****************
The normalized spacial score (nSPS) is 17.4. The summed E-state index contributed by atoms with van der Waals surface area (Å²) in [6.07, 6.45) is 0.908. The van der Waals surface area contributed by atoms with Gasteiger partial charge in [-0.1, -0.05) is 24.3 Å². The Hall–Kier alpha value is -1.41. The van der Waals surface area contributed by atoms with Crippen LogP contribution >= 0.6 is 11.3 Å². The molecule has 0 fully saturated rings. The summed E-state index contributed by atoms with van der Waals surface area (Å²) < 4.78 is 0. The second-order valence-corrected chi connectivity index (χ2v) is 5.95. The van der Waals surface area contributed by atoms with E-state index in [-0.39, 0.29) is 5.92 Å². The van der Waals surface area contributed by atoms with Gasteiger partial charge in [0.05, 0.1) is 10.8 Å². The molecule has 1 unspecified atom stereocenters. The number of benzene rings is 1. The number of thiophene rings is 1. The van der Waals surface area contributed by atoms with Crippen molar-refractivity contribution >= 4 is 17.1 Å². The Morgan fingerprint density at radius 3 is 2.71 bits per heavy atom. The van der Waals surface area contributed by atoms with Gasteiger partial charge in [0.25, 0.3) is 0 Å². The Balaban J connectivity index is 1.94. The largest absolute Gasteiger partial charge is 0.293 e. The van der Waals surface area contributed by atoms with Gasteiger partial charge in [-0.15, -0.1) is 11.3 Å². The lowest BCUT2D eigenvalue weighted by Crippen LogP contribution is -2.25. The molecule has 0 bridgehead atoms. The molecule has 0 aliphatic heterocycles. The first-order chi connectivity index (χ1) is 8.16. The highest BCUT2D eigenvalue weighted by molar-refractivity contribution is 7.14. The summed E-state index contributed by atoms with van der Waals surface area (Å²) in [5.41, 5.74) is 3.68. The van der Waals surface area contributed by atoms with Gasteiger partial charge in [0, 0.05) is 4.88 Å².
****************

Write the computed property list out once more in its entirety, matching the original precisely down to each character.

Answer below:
The normalized spacial score (nSPS) is 17.4. The summed E-state index contributed by atoms with van der Waals surface area (Å²) in [6.07, 6.45) is 0.908. The van der Waals surface area contributed by atoms with Gasteiger partial charge in [-0.1, -0.05) is 24.3 Å². The Hall–Kier alpha value is -1.41. The van der Waals surface area contributed by atoms with Crippen LogP contribution >= 0.6 is 11.3 Å². The molecule has 0 fully saturated rings. The summed E-state index contributed by atoms with van der Waals surface area (Å²) < 4.78 is 0. The second-order valence-corrected chi connectivity index (χ2v) is 5.95. The van der Waals surface area contributed by atoms with E-state index in [-0.39, 0.29) is 5.92 Å². The van der Waals surface area contributed by atoms with Gasteiger partial charge in [0.05, 0.1) is 10.8 Å². The molecule has 1 unspecified atom stereocenters. The number of benzene rings is 1. The number of thiophene rings is 1. The van der Waals surface area contributed by atoms with Crippen molar-refractivity contribution >= 4 is 17.1 Å². The Morgan fingerprint density at radius 3 is 2.71 bits per heavy atom. The van der Waals surface area contributed by atoms with Gasteiger partial charge in [0.25, 0.3) is 0 Å². The Balaban J connectivity index is 1.94. The largest absolute Gasteiger partial charge is 0.293 e. The van der Waals surface area contributed by atoms with Gasteiger partial charge in [-0.15, -0.1) is 11.3 Å². The lowest BCUT2D eigenvalue weighted by Crippen LogP contribution is -2.25. The molecule has 0 bridgehead atoms. The molecule has 0 aliphatic heterocycles. The first-order chi connectivity index (χ1) is 8.16. The highest BCUT2D eigenvalue weighted by molar-refractivity contribution is 7.14. The summed E-state index contributed by atoms with van der Waals surface area (Å²) in [5.41, 5.74) is 3.68. The van der Waals surface area contributed by atoms with Gasteiger partial charge in [0, 0.05) is 4.88 Å².